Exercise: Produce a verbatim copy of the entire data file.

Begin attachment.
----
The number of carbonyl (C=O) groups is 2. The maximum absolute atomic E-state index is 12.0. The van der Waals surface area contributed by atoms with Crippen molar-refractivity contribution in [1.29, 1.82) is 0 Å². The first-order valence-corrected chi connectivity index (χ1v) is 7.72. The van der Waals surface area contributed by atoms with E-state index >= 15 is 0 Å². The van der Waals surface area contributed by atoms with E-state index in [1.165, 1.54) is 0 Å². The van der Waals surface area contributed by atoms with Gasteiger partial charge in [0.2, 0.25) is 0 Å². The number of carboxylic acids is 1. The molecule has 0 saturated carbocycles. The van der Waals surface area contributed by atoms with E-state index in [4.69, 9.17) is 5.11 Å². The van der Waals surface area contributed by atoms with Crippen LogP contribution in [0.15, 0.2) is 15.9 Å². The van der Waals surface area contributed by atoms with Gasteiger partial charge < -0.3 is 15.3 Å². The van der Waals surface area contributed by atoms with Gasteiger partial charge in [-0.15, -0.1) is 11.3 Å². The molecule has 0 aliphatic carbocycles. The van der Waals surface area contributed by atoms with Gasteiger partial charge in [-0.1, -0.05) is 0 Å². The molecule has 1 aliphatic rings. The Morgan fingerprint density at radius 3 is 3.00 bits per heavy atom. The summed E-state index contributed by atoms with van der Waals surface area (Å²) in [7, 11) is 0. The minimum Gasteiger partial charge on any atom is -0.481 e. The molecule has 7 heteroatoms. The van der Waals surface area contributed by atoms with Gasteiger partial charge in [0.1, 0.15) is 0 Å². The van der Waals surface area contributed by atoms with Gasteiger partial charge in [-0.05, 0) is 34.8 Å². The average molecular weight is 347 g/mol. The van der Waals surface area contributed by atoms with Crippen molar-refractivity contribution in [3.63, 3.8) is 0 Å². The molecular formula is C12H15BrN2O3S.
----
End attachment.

The number of carbonyl (C=O) groups is 2. The maximum absolute atomic E-state index is 12.0. The van der Waals surface area contributed by atoms with Crippen molar-refractivity contribution in [1.29, 1.82) is 0 Å². The first-order valence-corrected chi connectivity index (χ1v) is 7.72. The van der Waals surface area contributed by atoms with E-state index >= 15 is 0 Å². The van der Waals surface area contributed by atoms with E-state index in [1.165, 1.54) is 0 Å². The van der Waals surface area contributed by atoms with Gasteiger partial charge in [0.2, 0.25) is 0 Å². The number of carboxylic acids is 1. The molecule has 0 saturated carbocycles. The van der Waals surface area contributed by atoms with E-state index in [4.69, 9.17) is 5.11 Å². The van der Waals surface area contributed by atoms with Crippen LogP contribution in [0.15, 0.2) is 15.9 Å². The van der Waals surface area contributed by atoms with Gasteiger partial charge < -0.3 is 15.3 Å². The van der Waals surface area contributed by atoms with Gasteiger partial charge in [-0.15, -0.1) is 11.3 Å². The molecule has 0 aliphatic carbocycles. The van der Waals surface area contributed by atoms with Gasteiger partial charge in [-0.1, -0.05) is 0 Å². The molecule has 1 aliphatic rings. The Morgan fingerprint density at radius 3 is 3.00 bits per heavy atom. The summed E-state index contributed by atoms with van der Waals surface area (Å²) in [7, 11) is 0. The minimum Gasteiger partial charge on any atom is -0.481 e. The molecule has 7 heteroatoms. The van der Waals surface area contributed by atoms with Gasteiger partial charge in [0.1, 0.15) is 0 Å². The van der Waals surface area contributed by atoms with Gasteiger partial charge in [-0.05, 0) is 34.8 Å². The average molecular weight is 347 g/mol. The van der Waals surface area contributed by atoms with Crippen molar-refractivity contribution in [3.63, 3.8) is 0 Å². The molecular formula is C12H15BrN2O3S.